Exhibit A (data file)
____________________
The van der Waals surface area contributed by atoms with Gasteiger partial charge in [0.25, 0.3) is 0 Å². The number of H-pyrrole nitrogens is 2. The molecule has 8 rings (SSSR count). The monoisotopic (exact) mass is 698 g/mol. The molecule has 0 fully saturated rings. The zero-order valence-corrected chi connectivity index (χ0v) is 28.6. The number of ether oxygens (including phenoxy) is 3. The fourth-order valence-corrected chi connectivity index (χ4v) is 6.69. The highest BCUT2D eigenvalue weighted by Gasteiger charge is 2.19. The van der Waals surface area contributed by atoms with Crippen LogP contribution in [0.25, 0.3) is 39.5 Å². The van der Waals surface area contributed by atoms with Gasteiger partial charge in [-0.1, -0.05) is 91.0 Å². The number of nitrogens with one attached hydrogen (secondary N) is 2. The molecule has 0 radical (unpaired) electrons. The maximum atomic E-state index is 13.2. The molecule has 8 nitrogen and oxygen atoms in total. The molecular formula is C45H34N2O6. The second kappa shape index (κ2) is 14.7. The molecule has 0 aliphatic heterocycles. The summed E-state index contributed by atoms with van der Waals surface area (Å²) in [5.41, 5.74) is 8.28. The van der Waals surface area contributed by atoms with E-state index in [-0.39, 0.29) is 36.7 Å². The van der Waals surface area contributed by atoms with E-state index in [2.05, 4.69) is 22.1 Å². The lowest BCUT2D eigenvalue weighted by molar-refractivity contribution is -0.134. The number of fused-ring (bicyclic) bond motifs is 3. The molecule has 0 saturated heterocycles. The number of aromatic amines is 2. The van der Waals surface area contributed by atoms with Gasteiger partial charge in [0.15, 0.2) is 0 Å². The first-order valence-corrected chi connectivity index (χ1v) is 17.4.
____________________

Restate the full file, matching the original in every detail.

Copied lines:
The van der Waals surface area contributed by atoms with Gasteiger partial charge in [0.25, 0.3) is 0 Å². The number of H-pyrrole nitrogens is 2. The molecule has 8 rings (SSSR count). The monoisotopic (exact) mass is 698 g/mol. The molecule has 0 fully saturated rings. The zero-order valence-corrected chi connectivity index (χ0v) is 28.6. The number of ether oxygens (including phenoxy) is 3. The fourth-order valence-corrected chi connectivity index (χ4v) is 6.69. The highest BCUT2D eigenvalue weighted by Gasteiger charge is 2.19. The van der Waals surface area contributed by atoms with Crippen LogP contribution in [0.25, 0.3) is 39.5 Å². The van der Waals surface area contributed by atoms with Gasteiger partial charge in [-0.1, -0.05) is 91.0 Å². The number of nitrogens with one attached hydrogen (secondary N) is 2. The molecule has 0 radical (unpaired) electrons. The maximum atomic E-state index is 13.2. The molecule has 8 nitrogen and oxygen atoms in total. The molecular formula is C45H34N2O6. The second kappa shape index (κ2) is 14.7. The molecule has 0 aliphatic heterocycles. The summed E-state index contributed by atoms with van der Waals surface area (Å²) in [5.41, 5.74) is 8.28. The van der Waals surface area contributed by atoms with E-state index in [-0.39, 0.29) is 36.7 Å². The van der Waals surface area contributed by atoms with E-state index in [2.05, 4.69) is 22.1 Å². The lowest BCUT2D eigenvalue weighted by molar-refractivity contribution is -0.134. The number of fused-ring (bicyclic) bond motifs is 3. The molecule has 0 saturated heterocycles. The number of aromatic amines is 2. The van der Waals surface area contributed by atoms with Gasteiger partial charge in [0.15, 0.2) is 0 Å². The first-order valence-corrected chi connectivity index (χ1v) is 17.4.